Browse Technologies

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A Method to Obtain Uniform Radio Frequency Fields in the Body for High Field MRI

Researchers at Vanderbilt have created a new approach to produce uniform radio frequency (RF) fields in the body during high field magnetic resonance imaging (MRI). Existing high field MRI machines create non-uniform RF fields that lead to non-uniform sensitivity in the generated images, also referred to as "hot" and "cold" spots. These local variations interfere with the tissue contrast of the images that radiologists depend upon to make accurate diagnoses. By generating uniform RF fields in the body, this technology provides the benefits of high field MRI without the non-uniform RF fields.


Licensing Contact

Chris Harris

615.343.4433
Medical Imaging

Advanced Method for Data Corrections in Organ Deformation

A group of Vanderbilt University researchers have developed a solution that will correct for the mis-registration of image data in image-guided surgery. The solution uses software to correct for any mis-registration that is caused by the presence of intraoperative deformations. This invention helps to improve the performance and capabilities of image-guided surgery.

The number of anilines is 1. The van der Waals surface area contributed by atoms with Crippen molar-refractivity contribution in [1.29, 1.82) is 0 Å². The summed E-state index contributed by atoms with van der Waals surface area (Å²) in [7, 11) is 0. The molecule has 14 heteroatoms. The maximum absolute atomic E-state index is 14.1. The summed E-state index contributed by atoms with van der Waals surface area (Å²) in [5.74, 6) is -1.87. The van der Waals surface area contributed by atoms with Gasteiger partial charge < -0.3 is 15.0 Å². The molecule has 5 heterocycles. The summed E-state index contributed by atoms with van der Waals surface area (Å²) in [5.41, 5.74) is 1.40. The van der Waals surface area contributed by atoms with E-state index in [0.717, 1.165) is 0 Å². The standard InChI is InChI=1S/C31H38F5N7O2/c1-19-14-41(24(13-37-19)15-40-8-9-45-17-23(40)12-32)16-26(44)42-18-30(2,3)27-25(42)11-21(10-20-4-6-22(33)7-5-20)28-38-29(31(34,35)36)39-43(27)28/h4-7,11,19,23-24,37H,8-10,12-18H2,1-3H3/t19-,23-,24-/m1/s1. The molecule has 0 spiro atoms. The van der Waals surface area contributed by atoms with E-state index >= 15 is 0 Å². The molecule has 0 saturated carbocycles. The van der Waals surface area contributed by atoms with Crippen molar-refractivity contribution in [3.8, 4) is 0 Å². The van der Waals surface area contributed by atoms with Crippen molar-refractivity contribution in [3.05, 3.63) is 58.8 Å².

Licensing Contact

Philip Swaney

615.322.1067
Medical Imaging

Advanced Ultrasound Imaging for Kidney Stone Detection

The standard for kidney stone detection is through the use of computed tomography (CT). However, CT is expensive and delivers harmful ionizing radiation into the body. Ultrasound would be the ideal way to detect kidney stones except that it performs poorly in detecting and accurately sizing stones. Vanderbilt researchers inventors have developed a technique that is able to separate hard, mineralized material (i.e kidney stones) from soft tissue in a way that is both cheaper and safer than CT and performs better than conventional ultrasound imaging.


Licensing Contact

Masood Machingal

615.343.3548

Assessment of Right Ventricular Function Using Contrast Echocardiography